Biden's associate attorney general pick would be wealthiest member of administration

Vanita Gupta has between $42 million and $187 million in assets, per filings.

March 7, 2021, 10:55 AM

With assets worth tens of millions of dollars, associate attorney general nominee Vanita Gupta is thus far the Biden administration's wealthiest political nominee that has publicly released a financial disclosure form.

The disclosure of Gupta's financial interests comes as she faces a potentially rocky confirmation hearing before the Senate Judiciary Committee in the coming week.

Gupta, a civil rights attorney-turned Justice Department nominee, has reported owning between $42 million and $187 million in assets and properties with her spouse in her disclosure report filed to the Office of Government Ethics. She reported earning between $902,000 and $3 million in the past year, the filing shows.

The biggest chunks of her assets come from her shares in companies linked to her father, Raj Gupta, a corporate chairman and Wall Street financier with vast corporate interests.

According to the filing, Vanita Gupta owns between $11 million and $55 million in shares of Avantor, a chemicals and materials company headquartered in Pennsylvania, for which Raj Gupta is the chairman of the board.

She also reported owning between $500,000 and $1 million in shares of Aptiv, an American-Irish-British auto parts company headquartered in Dublin, Ireland, for which Raj Gupta also serves as chairman.

According to the report, Gupta also owns between $950,000 and $2 million in entities connected to the private equity firm New Mountain Capital, for which her father has served as a senior adviser. Raj Gupta has also served on the board of the Vanguard Group, one of the biggest index fund companies, and Vanita Gupta owns between $11 million and $49 million worth of Vanguard index funds, which are commonly owned by other political appointees.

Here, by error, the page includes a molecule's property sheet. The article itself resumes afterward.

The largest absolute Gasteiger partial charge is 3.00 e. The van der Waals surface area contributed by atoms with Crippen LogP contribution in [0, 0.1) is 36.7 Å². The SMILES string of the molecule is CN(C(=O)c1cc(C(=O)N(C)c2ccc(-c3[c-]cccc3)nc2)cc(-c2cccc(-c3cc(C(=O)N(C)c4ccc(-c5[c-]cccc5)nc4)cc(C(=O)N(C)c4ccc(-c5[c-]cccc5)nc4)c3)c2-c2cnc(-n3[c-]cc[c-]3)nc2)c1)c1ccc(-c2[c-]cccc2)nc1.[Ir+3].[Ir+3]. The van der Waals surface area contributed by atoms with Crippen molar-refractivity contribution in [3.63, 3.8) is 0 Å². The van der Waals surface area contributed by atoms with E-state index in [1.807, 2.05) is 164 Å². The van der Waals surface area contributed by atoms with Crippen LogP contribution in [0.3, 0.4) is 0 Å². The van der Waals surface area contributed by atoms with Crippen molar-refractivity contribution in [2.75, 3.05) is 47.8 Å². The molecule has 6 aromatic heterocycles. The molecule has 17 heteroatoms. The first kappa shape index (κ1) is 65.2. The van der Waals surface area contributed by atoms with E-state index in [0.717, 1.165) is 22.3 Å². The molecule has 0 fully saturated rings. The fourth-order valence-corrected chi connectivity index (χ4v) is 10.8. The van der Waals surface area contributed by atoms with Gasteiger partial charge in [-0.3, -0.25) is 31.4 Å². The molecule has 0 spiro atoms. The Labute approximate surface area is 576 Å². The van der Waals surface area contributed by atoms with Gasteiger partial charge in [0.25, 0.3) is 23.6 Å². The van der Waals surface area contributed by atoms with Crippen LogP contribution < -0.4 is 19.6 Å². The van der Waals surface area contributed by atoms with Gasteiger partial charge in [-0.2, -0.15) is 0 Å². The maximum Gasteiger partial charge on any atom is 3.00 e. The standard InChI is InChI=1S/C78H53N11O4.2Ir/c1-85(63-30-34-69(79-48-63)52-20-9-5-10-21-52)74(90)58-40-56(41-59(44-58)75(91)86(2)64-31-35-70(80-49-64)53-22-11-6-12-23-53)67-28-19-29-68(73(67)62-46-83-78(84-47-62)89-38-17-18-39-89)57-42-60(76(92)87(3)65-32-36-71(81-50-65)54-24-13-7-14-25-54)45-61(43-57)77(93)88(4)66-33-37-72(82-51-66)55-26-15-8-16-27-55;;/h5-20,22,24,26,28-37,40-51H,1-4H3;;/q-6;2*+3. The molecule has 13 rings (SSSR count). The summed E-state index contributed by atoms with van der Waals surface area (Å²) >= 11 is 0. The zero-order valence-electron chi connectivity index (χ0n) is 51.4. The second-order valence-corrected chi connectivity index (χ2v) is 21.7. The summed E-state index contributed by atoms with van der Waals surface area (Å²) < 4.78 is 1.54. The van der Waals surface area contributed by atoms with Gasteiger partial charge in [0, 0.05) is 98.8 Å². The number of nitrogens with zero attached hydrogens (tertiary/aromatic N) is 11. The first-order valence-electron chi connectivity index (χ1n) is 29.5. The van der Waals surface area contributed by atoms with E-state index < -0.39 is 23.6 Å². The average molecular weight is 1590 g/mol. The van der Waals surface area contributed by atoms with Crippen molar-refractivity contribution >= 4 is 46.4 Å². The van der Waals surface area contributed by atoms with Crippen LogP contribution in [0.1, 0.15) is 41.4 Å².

In this Jan. 7, 2021, file photo, Associate Attorney General nominee Vanita Gupta speaks during an event with President-elect Joe Biden and Vice President-elect Kamala Harris at The Queen theater in Wilmington, Del.
Susan Walsh/AP, FILE

She holds much of those assets through family trusts she controls, except for $5 million to $25 million in Avantor, $500,000 to $1 million in Aptiv and six-figures in New Mountain Finance Co., which are under a brokerage account.

In her ethics agreement provided by the Biden transition team, Vanita Gupta wrote that she would retain her financial interests in those companies but would resign from her position as co-trustee of her family trust.

She would also not participate "personally or substantially" in matters related to companies in which she or her family hold a financial interest.

She also wrote that she would not participate in matters related to companies in which her father holds leadership roles, including Avantor and Aptiv.

A spokesperson for Biden's transition team, when questioned about Gupta's financial interests, referred ABC News to her ethics agreement. The Department of Justice, when asked for comment, also referred to the same agreement.

Gupta's plan to recuse herself from matters involving the financial interests of her family and herself is typically required by conflict of interest laws, said Delaney Marsco, senior legal counsel of ethics at Washington-based good government group Campaign Legal Center.

Gary Gensler, Biden's pick to lead the Securities and Exchange Commission, is the second wealthiest Biden appointee to disclose their financial interests to this point. Gensler reported owning between $41 million and $119 million in various assets, comprised mostly of investment funds and brokerage accounts, along with some real estate properties in Baltimore.

In this May 22, 2012, file photo, Futures Trading Commission Chairman Gary Gensler answers questions from senators while testifying before the Senate Banking, Housing and Urban Affairs Committee about derivatives reform on Capitol Hill.
Chip Somodevilla/Getty Images, FILE

With the approach of Gupta's confirmation hearing, she's recently been the subject of attacks from some far-right Republicans accusing her of being radically progressive and anti-police.

The Judicial Crisis Network has opposed Gupta's confirmation with an $800,000 ad campaign titled, "Dangerous Appointee," which accuses Gupta of supporting the "defund the police" movement.

Gupta, who says that she has never endorsed such policies, has had multiple police advocacy groups rally around her. Fraternal Order of Police President Patrick Yoes sent a letter to the Judiciary Committee last month expressing support for Gupta's nomination.

"She always worked with us to find common ground even when that seemed impossible," Yoes said. "Although in some instances our disagreements remain, her open and candid approach has created a working relationship that is grounded in mutual respect and understanding."

And a separate GOP-led group has launched a $1 million "Confirm Gupta" campaign, highlighting Gupta's bipartisan support in TV ads running in Maine, Alaska, West Virginia and other states whose senators could be key to her confirmation.

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